|In the run-up to the Third World Day of the Poor, on 17 November 2019, we have assembled a series of three articles. Each reflects on emerging developments in Catholic social mission. In November 2018, the Catholic Bishops of England and Wales encouraged leaders of Catholic organisations to work together on addressing the housing crisis. This first article in the series explores some progress in the Archdiocese of Birmingham, within the wider context of the Church’s pastoral work and mission in communities.|
By Steve Baylis, Head of Development, and Jane Bamber, Senior Development Officer, at the Archdiocese of Birmingham
Over the last five years, the development team at the Archdiocese of Birmingham has been hard at work connecting with its deaneries, parishes and communities to discover their unique needs and to identify their priorities. Through this work it became clear that there was a need to develop strategies and plans to support the maintenance and long-term sustainability of the Catholic community’s buildings. With approximately 1,200 buildings in the Archdiocese alone, these are significant assets which support the fulfilment of the Church’s mission. These buildings hold Masses and services, others provide outreach and support for those affected by poverty, or those who experience social isolation. These buildings can provide the setting in which communities come together in fellowship and mission.
By identifying the priorities, and the issues our communities face, we have secured more than £4.4 million of new funding, specifically for the development and improvement of our buildings. We have invested this funding in projects valued at more than £7 million. This is a wonderful achievement which allows us to make real improvements for the benefit of our community, but, as always, we are looking to the future.
To achieve the greatest positive impact with our resources, we have strived to ensure that Catholic-owned buildings remain a vital, relevant resource to the people and communities who need them the most. In keeping with the Archdiocese’s mission, we want to continue to use our expertise and funding to improve the lives of those who feel disenfranchised, who are experiencing poverty or are subject to discrimination.
The Archdiocese has a diverse mix of parishes with some that are particularly land or asset rich, despite being in deprived areas. We continue to invest in our churches as sacred spaces where we come together to pray and worship God, however we also want to ensure that we are fully utilising all our assets in pursuit of our wider mission, and that means looking at ways that we can respond to the needs of the local communities, working with them and reaching out to those in need.
We are currently working with a number of partners to scope and develop new housing schemes that will increase local people’s access to good quality affordable housing. This is a long term project that will contribute to our vision and mission, and demonstrates a commitment to future sustainability. When scoping these major projects, the team is especially keen to foster wider community engagement and participation. One of our partners is offering parishes 40 per cent nomination rights for any new social housing projects we develop with them (meaning we can nominate people we know who are in need, so this could be a local family, refugees or a retiring priest). We see this work as being key to our department’s role of developing sustainable and vibrant parish communities.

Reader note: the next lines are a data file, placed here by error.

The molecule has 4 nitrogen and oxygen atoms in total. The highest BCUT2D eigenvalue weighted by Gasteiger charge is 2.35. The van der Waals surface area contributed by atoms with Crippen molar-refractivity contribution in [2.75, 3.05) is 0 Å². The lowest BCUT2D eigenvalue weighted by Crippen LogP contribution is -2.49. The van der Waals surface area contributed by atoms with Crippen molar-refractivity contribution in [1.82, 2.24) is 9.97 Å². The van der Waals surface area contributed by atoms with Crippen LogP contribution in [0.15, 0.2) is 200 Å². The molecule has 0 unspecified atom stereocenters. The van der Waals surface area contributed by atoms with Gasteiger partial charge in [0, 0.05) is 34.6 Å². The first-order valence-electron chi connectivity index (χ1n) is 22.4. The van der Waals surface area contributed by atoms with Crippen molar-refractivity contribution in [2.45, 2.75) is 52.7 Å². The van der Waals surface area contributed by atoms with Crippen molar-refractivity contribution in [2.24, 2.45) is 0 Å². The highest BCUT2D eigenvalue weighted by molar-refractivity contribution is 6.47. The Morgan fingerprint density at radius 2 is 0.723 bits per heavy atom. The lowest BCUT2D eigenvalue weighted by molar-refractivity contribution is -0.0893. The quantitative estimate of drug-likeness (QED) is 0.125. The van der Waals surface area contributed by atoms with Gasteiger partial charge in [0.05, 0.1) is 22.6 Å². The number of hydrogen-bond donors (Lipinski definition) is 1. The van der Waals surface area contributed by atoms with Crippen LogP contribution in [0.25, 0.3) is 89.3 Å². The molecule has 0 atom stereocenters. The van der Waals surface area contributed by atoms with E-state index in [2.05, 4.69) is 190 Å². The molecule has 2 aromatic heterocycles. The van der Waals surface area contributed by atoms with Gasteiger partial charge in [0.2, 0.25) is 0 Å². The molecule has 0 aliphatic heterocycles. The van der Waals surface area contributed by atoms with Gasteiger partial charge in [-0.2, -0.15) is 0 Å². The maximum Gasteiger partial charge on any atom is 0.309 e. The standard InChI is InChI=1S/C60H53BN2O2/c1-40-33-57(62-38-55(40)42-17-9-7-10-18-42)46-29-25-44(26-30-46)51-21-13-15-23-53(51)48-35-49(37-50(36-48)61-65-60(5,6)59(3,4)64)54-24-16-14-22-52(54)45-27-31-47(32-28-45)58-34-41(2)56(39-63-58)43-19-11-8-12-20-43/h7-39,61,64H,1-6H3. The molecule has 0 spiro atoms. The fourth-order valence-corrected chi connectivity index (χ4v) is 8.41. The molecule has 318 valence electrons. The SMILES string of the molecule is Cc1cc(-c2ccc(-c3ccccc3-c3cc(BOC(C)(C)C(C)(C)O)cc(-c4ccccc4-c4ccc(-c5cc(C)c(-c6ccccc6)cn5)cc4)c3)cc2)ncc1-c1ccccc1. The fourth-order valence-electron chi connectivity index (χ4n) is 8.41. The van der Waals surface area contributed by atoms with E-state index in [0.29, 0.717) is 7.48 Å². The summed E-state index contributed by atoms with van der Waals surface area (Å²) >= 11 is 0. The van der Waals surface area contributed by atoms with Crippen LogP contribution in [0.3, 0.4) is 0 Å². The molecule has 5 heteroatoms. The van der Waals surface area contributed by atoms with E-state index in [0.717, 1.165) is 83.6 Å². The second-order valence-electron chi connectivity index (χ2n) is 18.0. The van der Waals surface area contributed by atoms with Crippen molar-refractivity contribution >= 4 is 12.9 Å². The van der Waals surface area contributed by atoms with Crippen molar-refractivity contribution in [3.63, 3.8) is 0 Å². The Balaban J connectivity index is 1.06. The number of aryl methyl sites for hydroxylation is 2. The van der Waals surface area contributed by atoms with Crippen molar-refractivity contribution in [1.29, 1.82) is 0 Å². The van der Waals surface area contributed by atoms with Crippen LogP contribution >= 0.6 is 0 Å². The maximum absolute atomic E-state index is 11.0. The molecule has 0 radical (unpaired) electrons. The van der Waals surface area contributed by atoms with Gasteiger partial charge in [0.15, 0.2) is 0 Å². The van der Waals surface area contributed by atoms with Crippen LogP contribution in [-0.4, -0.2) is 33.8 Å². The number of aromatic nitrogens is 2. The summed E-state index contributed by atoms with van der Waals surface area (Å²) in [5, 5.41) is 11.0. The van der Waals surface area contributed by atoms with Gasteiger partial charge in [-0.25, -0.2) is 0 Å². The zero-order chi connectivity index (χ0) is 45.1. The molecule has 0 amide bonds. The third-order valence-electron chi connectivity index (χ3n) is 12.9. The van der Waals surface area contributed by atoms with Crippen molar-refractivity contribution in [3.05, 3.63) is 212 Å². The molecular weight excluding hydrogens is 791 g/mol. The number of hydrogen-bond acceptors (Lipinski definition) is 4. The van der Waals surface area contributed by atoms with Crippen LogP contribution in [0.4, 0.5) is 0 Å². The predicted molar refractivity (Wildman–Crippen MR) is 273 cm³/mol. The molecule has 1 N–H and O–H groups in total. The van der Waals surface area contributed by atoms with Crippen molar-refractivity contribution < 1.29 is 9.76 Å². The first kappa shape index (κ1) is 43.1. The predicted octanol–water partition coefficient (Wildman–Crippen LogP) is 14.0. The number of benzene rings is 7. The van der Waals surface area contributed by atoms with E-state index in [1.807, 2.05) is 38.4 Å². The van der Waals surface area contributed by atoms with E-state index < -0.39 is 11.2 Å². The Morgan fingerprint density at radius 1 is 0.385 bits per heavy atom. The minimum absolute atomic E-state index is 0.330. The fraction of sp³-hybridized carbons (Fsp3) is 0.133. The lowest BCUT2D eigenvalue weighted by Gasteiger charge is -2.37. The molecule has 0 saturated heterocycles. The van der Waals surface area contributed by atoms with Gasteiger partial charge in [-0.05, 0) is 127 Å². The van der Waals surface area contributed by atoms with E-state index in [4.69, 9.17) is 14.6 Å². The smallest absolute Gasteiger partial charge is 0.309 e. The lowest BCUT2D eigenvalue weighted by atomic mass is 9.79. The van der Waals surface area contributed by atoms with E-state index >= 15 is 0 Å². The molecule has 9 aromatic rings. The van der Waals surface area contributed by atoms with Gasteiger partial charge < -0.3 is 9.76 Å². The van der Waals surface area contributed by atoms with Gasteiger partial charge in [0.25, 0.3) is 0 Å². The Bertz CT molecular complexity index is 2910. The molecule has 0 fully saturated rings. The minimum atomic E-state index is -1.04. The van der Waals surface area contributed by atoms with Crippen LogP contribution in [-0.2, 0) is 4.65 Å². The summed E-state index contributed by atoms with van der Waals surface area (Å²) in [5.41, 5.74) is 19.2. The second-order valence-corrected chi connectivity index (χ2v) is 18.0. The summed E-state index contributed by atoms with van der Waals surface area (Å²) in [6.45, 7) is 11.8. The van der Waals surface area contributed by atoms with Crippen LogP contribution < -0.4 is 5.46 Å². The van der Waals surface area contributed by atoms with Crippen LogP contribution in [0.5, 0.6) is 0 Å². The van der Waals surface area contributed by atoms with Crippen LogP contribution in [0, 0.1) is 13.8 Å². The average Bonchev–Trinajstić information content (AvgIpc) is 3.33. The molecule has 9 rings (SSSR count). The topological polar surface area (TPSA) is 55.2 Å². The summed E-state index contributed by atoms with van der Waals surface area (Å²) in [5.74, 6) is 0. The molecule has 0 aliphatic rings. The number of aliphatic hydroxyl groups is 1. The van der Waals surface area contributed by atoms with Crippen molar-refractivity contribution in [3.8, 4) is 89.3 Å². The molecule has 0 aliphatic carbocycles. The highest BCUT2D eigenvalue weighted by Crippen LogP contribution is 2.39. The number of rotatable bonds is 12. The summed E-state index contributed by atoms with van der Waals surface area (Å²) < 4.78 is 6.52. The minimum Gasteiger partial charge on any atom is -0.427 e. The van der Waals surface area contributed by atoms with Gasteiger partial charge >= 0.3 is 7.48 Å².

We believe in starting at the grass roots of the problem. By carrying out a full feasibility study on a site we are able to gain a wider picture than the one which may seem immediately obvious. We are committed to enabling and empowering individuals and communities to have their own voice and to get involved in shaping their neighbourhoods. By supporting the community to support itself we believe we can promote greater well-being and a sense of belonging. In our commitment to the community, we always ask ourselves: what would really work best for the community and its people? How can local people gain from this project, what are their housing needs, and how can we campaign and deliver safer, greener spaces as well as services and facilities that are meeting the needs of the whole community?
We recently secured some £430000 from the National Lottery to work in partnership with two of our churches, the local Irish Centre and two Muslim organisations to deliver a joint project around early intervention activities for socially isolated older people.
We are currently developing a project in partnership with the travelling community, having invested £9,000 to employ an outreach worker to engage and work with this community, to fully understand their concerns and issues, to make sure we have their voices embedded in how the project will be developed and ultimately delivered. We hope to have this project funded by the Lottery and expect to be submitting a funding application early 2020 based on a clear evidence of need with end users at the heart of the solution.
Alongside our major project developments, we are becoming more aware of the increased need for parish and community based responses to homelessness and localised poverty. Many of our parishes are facing daily challenges: from the pressures of sustaining food banks, with people seeking refuge, requiring support for addiction and experiencing a lack of safe pastoral areas, which has led us to develop a pilot in a cluster of four parishes to make sure we have training and resources to deliver a “dementia friendly” church.
By producing skill banks – how we engage, identify and build the skills of local people and by utilising the strengths that our parishes already have – we are committed to getting the best out of our resources and thus supporting and developing truly effective parish action.
This article was first published in The Tablet.